Achieving financial security doesn't happen overnight, but you can take steps to protect your family today and make plans to provide for them in the future. Here are five important tips to help you along your way.
1. Get life insurance
Life insurance can provide your family members the resources to maintain their lifestyle when you die. It can replace some or all of your income, pay off debts like a mortgage and cover funeral costs. It can even help fund longer-range needs like college tuition or your spouse's retirement. And keep in mind that life insurance isn't just for income earners. A stay-at-home parent provides vital services that would be expensive to replace, like childcare and managing the house. How much and what kind should you buy? If you have a young family, a rule of thumb is to buy at least 10 times your gross annual income. Term insurance is often a good choice for young families on a tight budget because it allows you to buy the most coverage for the lowest initial premium. If you have budget flexibility, you might want to have some permanent insurance, too.
2. Start an emergency fund
An emergency fund is money you set aside for unforeseen expenses, such as unexpected home or car repairs. Most financial professionals recommend you keep three to six months of expenses in a liquid account, but it takes time to accumulate those funds. Even a small amount each week can help you get there. One approach is to instruct your bank to automatically transfer funds to a separate account that you'll save for emergencies: $25 a week will give you $1,300 in a year.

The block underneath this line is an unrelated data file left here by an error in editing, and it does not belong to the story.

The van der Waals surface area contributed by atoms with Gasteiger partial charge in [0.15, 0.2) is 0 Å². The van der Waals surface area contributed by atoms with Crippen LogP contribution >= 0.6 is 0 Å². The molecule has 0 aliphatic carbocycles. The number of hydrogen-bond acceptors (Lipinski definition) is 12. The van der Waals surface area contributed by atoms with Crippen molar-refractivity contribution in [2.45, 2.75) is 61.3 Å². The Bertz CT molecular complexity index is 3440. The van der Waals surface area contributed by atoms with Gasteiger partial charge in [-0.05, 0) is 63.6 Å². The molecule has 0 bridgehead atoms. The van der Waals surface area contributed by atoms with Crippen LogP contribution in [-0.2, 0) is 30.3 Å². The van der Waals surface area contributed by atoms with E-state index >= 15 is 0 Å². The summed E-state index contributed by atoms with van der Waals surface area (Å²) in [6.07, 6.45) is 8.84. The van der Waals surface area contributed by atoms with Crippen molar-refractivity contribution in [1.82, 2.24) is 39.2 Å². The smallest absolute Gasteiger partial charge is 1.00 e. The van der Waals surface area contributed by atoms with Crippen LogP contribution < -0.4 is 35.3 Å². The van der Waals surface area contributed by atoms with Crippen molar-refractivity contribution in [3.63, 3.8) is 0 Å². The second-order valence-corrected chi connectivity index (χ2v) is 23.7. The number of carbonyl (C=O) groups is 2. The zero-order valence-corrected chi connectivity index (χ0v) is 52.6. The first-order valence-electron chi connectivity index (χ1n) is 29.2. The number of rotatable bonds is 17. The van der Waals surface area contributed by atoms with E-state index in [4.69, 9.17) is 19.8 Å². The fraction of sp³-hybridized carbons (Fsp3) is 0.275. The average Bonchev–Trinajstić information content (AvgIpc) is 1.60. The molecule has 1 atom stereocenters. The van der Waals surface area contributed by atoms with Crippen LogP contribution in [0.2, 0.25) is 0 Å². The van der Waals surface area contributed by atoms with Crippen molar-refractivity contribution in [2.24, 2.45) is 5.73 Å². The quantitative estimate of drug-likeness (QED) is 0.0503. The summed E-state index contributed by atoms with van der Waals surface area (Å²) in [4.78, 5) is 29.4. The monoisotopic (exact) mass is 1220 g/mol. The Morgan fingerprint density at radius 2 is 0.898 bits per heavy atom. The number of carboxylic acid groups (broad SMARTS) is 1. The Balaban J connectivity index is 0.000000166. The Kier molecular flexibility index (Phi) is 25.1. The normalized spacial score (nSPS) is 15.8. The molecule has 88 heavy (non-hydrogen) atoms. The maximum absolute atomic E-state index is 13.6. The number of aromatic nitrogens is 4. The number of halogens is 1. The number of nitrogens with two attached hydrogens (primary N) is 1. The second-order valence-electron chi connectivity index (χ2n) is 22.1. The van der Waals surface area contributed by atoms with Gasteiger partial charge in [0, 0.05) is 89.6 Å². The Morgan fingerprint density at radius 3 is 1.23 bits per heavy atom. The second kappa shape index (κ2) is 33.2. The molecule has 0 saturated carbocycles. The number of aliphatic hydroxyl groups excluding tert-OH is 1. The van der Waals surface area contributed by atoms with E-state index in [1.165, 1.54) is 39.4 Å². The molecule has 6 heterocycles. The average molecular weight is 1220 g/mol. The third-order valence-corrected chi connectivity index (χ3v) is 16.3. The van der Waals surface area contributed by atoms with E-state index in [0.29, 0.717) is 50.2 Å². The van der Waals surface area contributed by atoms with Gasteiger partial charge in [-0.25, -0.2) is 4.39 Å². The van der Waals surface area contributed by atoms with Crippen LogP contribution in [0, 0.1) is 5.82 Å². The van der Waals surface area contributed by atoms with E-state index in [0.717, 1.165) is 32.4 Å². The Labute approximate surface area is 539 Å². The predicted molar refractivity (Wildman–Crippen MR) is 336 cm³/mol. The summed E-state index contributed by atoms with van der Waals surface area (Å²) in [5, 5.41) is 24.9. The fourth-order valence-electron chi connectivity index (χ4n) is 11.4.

3. Make a will
It's hard to imagine you won't be around for decades to come but don't use that as an excuse to not set up a will and keep it updated. A will allows you to specify how your assets will be distributed, who will make sure that your wishes are carried out and, most importantly, who will be the guardian for your minor children. Without a will, the state could decide who gets your children.
4. Protect your paycheck with disability insurance
Statistics show that just over 1 in 4 of today's 20-year-olds will become disabled at some point in their career. If you were unable to work due to an illness or injury, your family would lose your paycheck, but they'd still have financial needs. Disability insurance can replace a portion of your lost income, typically 50% to 70% of your earnings, helping your family make ends meet until you're able to return to work.
5. Think long-term
The best time to start saving for long-term goals such as college or retirement is when you're young. For retirement, enroll in your company's 401(k) plan, if one is available, and take advantage of "matching funds", which match your contributions to a certain limit. Ignoring matching funds is like refusing free money, and your contributions will lower your taxable income. For college savings, consider opening a 529 plan—a tax-free savings option. You can instruct your institution to make regular, automatic deposits from your bank account, so you don't have to think about it.
There is no better place to start preparing for your family's long-term financial future than buying life insurance. Sproutt insurance advisors are available to help you determine what kind of life insurance is best for you. Simply answer a few questions and we will find the best-value plan for your lifestyle, needs and budget.